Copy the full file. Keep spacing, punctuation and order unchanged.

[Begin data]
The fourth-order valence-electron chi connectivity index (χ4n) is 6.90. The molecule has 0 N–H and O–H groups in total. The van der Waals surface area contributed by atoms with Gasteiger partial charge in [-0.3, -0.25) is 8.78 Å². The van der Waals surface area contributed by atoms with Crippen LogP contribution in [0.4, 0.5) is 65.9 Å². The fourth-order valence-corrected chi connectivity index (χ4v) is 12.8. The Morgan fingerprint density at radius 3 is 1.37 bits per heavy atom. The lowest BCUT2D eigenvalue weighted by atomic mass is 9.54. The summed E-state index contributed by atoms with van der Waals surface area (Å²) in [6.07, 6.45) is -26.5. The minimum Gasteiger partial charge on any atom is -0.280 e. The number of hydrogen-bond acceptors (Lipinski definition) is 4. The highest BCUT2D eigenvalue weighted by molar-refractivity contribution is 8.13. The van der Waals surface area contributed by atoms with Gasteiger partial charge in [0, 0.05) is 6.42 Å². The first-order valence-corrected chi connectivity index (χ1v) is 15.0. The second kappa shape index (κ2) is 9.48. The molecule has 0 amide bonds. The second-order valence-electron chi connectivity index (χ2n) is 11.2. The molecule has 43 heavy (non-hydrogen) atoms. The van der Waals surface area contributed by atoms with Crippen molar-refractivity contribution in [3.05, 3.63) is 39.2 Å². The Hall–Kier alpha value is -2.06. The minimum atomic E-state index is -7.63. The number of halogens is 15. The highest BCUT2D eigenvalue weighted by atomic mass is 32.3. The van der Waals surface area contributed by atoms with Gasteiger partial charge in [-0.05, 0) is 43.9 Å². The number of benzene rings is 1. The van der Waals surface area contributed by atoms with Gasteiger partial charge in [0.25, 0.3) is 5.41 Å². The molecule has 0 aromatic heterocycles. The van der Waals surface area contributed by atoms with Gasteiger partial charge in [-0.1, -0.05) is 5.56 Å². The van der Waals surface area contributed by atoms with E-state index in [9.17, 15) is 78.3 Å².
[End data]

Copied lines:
The fourth-order valence-electron chi connectivity index (χ4n) is 6.90. The molecule has 0 N–H and O–H groups in total. The van der Waals surface area contributed by atoms with Gasteiger partial charge in [-0.3, -0.25) is 8.78 Å². The van der Waals surface area contributed by atoms with Crippen LogP contribution in [0.4, 0.5) is 65.9 Å². The fourth-order valence-corrected chi connectivity index (χ4v) is 12.8. The Morgan fingerprint density at radius 3 is 1.37 bits per heavy atom. The lowest BCUT2D eigenvalue weighted by atomic mass is 9.54. The summed E-state index contributed by atoms with van der Waals surface area (Å²) in [6.07, 6.45) is -26.5. The minimum Gasteiger partial charge on any atom is -0.280 e. The number of hydrogen-bond acceptors (Lipinski definition) is 4. The highest BCUT2D eigenvalue weighted by molar-refractivity contribution is 8.13. The van der Waals surface area contributed by atoms with Gasteiger partial charge in [0, 0.05) is 6.42 Å². The first-order valence-corrected chi connectivity index (χ1v) is 15.0. The second kappa shape index (κ2) is 9.48. The molecule has 0 amide bonds. The second-order valence-electron chi connectivity index (χ2n) is 11.2. The molecule has 43 heavy (non-hydrogen) atoms. The van der Waals surface area contributed by atoms with Crippen molar-refractivity contribution in [3.05, 3.63) is 39.2 Å². The Hall–Kier alpha value is -2.06. The minimum atomic E-state index is -7.63. The number of halogens is 15. The highest BCUT2D eigenvalue weighted by atomic mass is 32.3. The van der Waals surface area contributed by atoms with Gasteiger partial charge in [-0.05, 0) is 43.9 Å². The number of benzene rings is 1. The van der Waals surface area contributed by atoms with Gasteiger partial charge in [0.25, 0.3) is 5.41 Å². The molecule has 0 aromatic heterocycles. The van der Waals surface area contributed by atoms with Gasteiger partial charge in [-0.1, -0.05) is 5.56 Å². The van der Waals surface area contributed by atoms with E-state index in [9.17, 15) is 78.3 Å².